This NCO transient billets was theoretically for male NCOs only. So
at 0830 in the morning I had to go around and tell the sleepy-eyed
corporal on duty at the desk to please run upstairs to room 29 and let
Master Sergeant York, Alvin, C.M.H., know that I was waiting. He
stumbled off without even thinking of the registration book or anything
at all and I got my skinny hunk outside. For the sake of troop morale I
went back in and told him sorry, he'd be here by today, and oh, 29 is a
linen closet, well, it was a bad telephone connection, sorry about
that, and went out again.
The ex-dyke (as I had smugly come to think of her already) and I
loitered in front of the Club's entrance until it opened for breakfast
at 0900, as it was a Saturday.
Over plates of ham and eggs that neither of us much wanted but both
badly needed, we got better acquainted. Socially speaking, that is. She
was from New York, she said.
“West Seventy-first. But don't go getting any more ideas now.
It's over, done, I've had it.”
“You sure as hell have. About time too.”
She blushed. Really. Then she said, “I mean it! And it wasn't the
first time, damn you.”
“Oh. Which was it then?”
She honest to god blushed again. Loudly. “The second, you
sonofabitch!” Then she followed my glance to the waitress's cold stare
and bit her lip so hard it started to bleed. I reached over and
tenderly wiped it for her with my already-ketchuped napkin, and she
brought her arm up to take a swing at me. But she looked quickly toward
the waitress again and turned back to me ducked halfway under the table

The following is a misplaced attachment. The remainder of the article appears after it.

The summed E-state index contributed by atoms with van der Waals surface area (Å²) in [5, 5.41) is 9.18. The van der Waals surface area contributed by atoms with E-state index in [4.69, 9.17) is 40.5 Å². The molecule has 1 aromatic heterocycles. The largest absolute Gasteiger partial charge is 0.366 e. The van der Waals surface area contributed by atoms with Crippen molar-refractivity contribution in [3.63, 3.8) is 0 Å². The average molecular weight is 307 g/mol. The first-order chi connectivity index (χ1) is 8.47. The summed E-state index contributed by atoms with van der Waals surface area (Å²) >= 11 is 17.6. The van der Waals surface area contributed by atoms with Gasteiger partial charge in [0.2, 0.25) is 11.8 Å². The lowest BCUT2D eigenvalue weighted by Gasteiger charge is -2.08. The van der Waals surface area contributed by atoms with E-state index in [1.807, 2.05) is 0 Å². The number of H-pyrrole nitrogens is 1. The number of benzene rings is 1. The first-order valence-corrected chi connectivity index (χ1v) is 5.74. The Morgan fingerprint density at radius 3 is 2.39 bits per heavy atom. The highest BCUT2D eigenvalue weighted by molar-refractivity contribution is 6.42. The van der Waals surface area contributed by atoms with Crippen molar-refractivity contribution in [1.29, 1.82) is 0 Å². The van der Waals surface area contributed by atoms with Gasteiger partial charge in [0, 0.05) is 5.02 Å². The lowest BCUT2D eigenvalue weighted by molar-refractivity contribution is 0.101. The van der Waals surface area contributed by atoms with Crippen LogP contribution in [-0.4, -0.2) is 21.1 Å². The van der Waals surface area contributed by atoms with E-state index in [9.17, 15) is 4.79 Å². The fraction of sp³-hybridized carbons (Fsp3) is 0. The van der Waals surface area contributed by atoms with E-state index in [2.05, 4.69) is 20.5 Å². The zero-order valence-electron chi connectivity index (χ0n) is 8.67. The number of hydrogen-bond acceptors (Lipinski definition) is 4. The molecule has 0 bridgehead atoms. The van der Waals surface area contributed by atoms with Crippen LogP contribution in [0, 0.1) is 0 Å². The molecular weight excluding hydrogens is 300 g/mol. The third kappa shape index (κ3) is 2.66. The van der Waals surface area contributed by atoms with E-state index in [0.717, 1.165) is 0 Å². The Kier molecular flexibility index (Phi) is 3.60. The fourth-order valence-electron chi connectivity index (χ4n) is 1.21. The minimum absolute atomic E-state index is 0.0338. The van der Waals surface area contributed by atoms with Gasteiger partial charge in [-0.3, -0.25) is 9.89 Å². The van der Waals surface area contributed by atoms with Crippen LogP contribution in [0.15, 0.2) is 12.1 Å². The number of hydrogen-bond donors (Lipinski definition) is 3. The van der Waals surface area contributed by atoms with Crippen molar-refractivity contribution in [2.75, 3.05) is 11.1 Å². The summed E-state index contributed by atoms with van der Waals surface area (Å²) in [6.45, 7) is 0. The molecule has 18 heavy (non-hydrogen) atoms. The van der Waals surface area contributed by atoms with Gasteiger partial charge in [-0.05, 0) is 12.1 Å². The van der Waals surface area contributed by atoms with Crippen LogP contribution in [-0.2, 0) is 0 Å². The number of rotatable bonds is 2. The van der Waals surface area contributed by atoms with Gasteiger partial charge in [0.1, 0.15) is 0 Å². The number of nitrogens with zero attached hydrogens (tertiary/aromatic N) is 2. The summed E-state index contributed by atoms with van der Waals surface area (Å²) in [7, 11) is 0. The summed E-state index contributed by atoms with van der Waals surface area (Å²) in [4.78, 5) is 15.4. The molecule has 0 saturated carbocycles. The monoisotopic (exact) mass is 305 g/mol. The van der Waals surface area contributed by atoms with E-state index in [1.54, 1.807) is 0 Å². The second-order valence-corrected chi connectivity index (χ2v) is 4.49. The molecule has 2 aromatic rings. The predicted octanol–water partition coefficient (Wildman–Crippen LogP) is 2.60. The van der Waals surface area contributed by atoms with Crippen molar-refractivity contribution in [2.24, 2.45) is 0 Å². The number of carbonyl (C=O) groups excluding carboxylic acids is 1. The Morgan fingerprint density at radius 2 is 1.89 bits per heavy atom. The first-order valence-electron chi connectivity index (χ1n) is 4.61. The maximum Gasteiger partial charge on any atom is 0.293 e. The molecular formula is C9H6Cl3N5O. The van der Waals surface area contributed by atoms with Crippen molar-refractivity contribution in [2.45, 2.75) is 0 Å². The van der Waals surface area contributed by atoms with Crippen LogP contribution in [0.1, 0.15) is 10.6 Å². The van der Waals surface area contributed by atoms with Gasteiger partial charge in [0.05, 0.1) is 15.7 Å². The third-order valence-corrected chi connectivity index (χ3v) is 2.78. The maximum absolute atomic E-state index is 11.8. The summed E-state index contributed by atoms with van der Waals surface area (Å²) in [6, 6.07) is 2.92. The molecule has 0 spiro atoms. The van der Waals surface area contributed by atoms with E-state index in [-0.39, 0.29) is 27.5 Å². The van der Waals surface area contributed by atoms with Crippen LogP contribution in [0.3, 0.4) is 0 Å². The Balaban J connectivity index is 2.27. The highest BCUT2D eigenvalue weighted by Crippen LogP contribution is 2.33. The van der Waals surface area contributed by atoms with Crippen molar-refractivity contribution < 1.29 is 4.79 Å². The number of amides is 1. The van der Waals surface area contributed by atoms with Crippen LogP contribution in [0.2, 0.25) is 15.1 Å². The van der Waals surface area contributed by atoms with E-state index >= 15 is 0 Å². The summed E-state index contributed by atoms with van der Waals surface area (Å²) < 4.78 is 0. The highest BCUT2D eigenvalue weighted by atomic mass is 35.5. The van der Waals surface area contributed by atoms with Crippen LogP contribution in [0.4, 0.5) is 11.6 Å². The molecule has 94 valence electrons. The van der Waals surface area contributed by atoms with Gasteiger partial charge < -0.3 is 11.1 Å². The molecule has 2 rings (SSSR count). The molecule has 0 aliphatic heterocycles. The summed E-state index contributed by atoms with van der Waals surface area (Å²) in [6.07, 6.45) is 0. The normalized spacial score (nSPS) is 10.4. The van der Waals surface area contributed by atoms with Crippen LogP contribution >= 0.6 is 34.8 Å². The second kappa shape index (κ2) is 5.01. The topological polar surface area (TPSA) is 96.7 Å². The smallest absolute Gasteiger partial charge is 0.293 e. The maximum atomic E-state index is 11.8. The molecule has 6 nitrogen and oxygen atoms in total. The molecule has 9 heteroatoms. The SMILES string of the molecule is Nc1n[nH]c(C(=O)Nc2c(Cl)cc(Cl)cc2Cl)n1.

and suddenly started laughing, and it was all right. Even the waitress
flashed us a big grin finally.
Over the coffee she asked me if I would walk her to the bus depot.
“Sure,” I said obligingly. “As a matter of fact I'll keep you company
all the way. I've got a week's leave left to kill and I'm sick of this
post. Believe I'll blow it in the Big City.”
“Where do you plan to stay?” she asked suspiciously.
“Oh, I'll find a cheap hotel somewhere.”
And then we went through about a gallon more of coffee and a pack of
cigarettes as she elaborately explained to me all she knew about forty
or fifty cheap hotels in New York. And she knew plenty. She had worked
a year once for a pizza shop as a delivery (boy? girl?). Anyway, it
seems that residents of New York City's cheap hotels are great on
having pizzas delivered. In fact that was how she had gotten to meet
most of her—start, blush—girl friends.
“You're not ashamed of that, are you?” I put my hands on hers on the
table. I already had my legs wrapped around hers under it.
“You don't have to be, you know. Not with me.”
“Most men don't understand about... about lesbians. Or like them.”
“I'm not most men,” I said brightly. “And you're not most like most
dykes either, at least I don't think so. I thought they were supposed
to be tough as nails, not soft, skinny, little pizza-pushers who blush
like rose petals.”
She laughed deliciously and kicked me. I got her still more coffee
and told her to wait while I went next door again to pack a sack.